Linux releasing its source code is seen as a major step, and those who are keen on operating systems will be pleased with this. Rockchip’s RK3188 processor is known to be among the fastest ARM Cortex-A9 chips around.
The 28nm quad-core processor supersedes the Samsung Galaxy S III and Google Nexus 7 chips. Judging by this detail alone, it’s no wonder why users are so thrilled with this source code release by Linux. Another great thing about this release is that the chip does not cost that much. It is hugely popular with the TV box makers and the Chinese tablet.
Gaining Access to Source Code
It is known that the majority of devices carrying the RK3188 processor, ship with the Android 4.1 or 4.2. However, soon enough it is possible that you will run Fedora, Ubuntu, or other desktop Linux operating systems on an RK3188 device. While people may get a hold of some Linux source code for the RK3188 chipset and post it somewhere, this can’t quite match a completely functional version of Ubuntu.
Some developers who are capable enough may use this source code in order to port Linux-based operating systems to work on these devices. Some devices are well known in this regard, such as the PicUntu, which can be used for this purpose.
The RK3188 chip is renowned for its speed and is known to be far quicker than any ARM-based processor. This refers to ARM processors that were released before the first half of 2012. However, it does not beat most x86 processors, which means that it would be unreasonable to consider it ahead of all others. Therefore, it’s unreasonable to expect Ubuntu to run on an MK802 IV the way it does on a laptop or desktop PC that carries an Intel Core i5 CPU.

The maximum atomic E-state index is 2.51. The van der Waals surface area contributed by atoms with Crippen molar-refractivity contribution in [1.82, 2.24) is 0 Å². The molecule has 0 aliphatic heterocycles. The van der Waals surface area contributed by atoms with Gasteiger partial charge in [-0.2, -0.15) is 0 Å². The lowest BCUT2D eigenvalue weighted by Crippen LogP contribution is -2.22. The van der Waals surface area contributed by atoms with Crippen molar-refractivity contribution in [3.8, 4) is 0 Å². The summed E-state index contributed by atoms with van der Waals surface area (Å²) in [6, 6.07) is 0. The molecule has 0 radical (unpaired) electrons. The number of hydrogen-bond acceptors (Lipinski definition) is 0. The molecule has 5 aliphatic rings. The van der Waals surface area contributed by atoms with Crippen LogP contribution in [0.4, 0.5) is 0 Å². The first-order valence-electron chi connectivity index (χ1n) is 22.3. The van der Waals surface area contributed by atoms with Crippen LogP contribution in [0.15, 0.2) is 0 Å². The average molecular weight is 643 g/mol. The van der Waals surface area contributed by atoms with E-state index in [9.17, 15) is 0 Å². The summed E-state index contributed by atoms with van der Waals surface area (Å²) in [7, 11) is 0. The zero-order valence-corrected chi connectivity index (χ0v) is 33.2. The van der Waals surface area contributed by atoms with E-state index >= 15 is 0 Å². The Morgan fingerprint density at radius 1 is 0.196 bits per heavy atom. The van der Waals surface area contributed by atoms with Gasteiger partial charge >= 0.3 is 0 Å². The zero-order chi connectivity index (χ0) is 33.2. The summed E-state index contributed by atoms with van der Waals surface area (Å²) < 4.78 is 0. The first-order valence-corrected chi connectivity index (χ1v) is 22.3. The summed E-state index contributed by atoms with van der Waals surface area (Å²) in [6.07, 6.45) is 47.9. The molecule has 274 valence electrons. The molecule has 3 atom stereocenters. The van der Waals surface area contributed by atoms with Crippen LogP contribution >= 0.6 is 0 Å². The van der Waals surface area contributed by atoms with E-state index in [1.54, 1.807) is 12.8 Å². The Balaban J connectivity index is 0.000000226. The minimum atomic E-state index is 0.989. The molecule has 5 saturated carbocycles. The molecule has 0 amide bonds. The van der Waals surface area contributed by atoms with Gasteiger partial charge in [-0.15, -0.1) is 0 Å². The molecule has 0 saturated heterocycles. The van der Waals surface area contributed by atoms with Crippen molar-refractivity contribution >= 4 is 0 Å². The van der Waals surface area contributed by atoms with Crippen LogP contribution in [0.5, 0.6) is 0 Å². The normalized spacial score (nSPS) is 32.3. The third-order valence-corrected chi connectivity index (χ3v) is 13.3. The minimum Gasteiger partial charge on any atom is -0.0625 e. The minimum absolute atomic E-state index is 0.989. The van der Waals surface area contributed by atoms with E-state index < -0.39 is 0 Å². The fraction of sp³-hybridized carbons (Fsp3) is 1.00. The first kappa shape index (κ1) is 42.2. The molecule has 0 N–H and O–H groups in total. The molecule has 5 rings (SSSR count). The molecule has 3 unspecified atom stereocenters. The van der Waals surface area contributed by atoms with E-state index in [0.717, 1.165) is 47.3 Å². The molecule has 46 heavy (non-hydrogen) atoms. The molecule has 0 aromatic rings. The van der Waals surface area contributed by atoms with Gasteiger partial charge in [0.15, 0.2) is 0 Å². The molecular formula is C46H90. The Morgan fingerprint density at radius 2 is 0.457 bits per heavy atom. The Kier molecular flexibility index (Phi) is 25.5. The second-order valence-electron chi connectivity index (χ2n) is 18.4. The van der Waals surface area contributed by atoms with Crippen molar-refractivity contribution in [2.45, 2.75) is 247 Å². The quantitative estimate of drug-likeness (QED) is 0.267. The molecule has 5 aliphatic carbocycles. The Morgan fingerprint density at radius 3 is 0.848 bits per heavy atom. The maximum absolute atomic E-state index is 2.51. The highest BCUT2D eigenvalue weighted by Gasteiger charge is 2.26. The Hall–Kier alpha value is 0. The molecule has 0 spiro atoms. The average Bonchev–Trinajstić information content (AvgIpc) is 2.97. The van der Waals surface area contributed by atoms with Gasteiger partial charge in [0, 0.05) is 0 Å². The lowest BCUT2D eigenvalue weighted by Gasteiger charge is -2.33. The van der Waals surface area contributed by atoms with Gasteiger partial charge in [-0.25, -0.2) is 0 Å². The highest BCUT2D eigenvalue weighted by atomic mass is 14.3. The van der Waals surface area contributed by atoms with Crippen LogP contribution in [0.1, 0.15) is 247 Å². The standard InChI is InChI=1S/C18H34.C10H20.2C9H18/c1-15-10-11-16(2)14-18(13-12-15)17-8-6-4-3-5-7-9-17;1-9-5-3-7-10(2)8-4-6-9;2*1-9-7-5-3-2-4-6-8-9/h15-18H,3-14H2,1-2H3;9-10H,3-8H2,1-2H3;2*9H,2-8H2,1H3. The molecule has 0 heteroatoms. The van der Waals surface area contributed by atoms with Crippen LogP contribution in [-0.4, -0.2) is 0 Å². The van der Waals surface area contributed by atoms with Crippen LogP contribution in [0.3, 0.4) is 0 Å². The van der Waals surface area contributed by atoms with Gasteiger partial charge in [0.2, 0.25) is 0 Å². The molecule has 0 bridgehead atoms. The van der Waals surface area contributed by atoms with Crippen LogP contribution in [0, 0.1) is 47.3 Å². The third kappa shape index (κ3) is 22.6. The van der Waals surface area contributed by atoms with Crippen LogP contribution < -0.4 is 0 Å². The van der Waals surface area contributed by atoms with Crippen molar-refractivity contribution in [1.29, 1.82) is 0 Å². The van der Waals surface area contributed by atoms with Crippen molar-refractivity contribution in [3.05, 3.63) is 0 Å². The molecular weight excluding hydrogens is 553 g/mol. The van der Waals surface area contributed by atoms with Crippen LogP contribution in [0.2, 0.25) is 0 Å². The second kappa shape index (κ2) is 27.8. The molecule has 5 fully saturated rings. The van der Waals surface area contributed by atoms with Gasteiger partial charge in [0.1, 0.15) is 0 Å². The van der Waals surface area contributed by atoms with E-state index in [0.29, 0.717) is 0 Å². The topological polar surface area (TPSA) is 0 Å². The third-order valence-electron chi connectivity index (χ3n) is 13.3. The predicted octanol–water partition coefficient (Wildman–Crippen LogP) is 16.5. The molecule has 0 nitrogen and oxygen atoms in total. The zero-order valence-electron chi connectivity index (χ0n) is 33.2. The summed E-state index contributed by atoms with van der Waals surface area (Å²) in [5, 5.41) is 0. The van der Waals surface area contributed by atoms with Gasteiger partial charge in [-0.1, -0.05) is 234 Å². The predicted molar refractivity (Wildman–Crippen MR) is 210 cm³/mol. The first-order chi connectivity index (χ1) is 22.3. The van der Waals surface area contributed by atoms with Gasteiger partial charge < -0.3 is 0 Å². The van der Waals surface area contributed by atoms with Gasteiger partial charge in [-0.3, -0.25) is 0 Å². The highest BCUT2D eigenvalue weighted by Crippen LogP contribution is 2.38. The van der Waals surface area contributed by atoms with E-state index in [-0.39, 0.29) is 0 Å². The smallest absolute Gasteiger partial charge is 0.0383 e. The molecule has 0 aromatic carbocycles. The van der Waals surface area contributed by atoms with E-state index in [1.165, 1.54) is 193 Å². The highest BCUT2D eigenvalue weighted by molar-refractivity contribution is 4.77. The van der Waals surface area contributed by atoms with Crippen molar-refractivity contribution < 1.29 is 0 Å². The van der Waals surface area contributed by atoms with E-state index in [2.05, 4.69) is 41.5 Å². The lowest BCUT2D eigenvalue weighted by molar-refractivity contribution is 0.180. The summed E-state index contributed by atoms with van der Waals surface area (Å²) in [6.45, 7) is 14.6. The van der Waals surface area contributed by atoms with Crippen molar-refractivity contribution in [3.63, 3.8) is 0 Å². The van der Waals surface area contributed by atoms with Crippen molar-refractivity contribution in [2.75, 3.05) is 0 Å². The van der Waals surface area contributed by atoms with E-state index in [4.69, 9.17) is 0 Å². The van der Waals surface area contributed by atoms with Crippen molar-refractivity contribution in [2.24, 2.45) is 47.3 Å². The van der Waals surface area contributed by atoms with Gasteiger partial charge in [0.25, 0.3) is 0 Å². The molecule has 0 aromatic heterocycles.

Speed is of Tremendous Importance when Considering a Processor’s Worth
What users find exciting is the prospect of operating Linux on this kind of device. ARM-based hardware is noted for its good speed even though it is a lot cheaper than others. It is also way more energy efficient compared to lot of other devices that carry x86 processors. In view of this, you may be able to transform a $75 device such as the Tronsmart T428 into a Linux-powered PC. Such an upgraded device would be capable of running desktop apps such as GIMP, Firefox, LibreOffice, and many others.
You also have the power to transform a very small ARM-based mini PC into a home media server. There is also the possibility that you may even transform it into a web server. With these types of awesome abilities, it’s no wonder that users are pleased with this Linux release. Linux appears to be spreading its influence in small but very significant steps. It may very soon emerge as a major force at the rate with which it is moving from strength to strength.
[Image via androidinthelivingroom]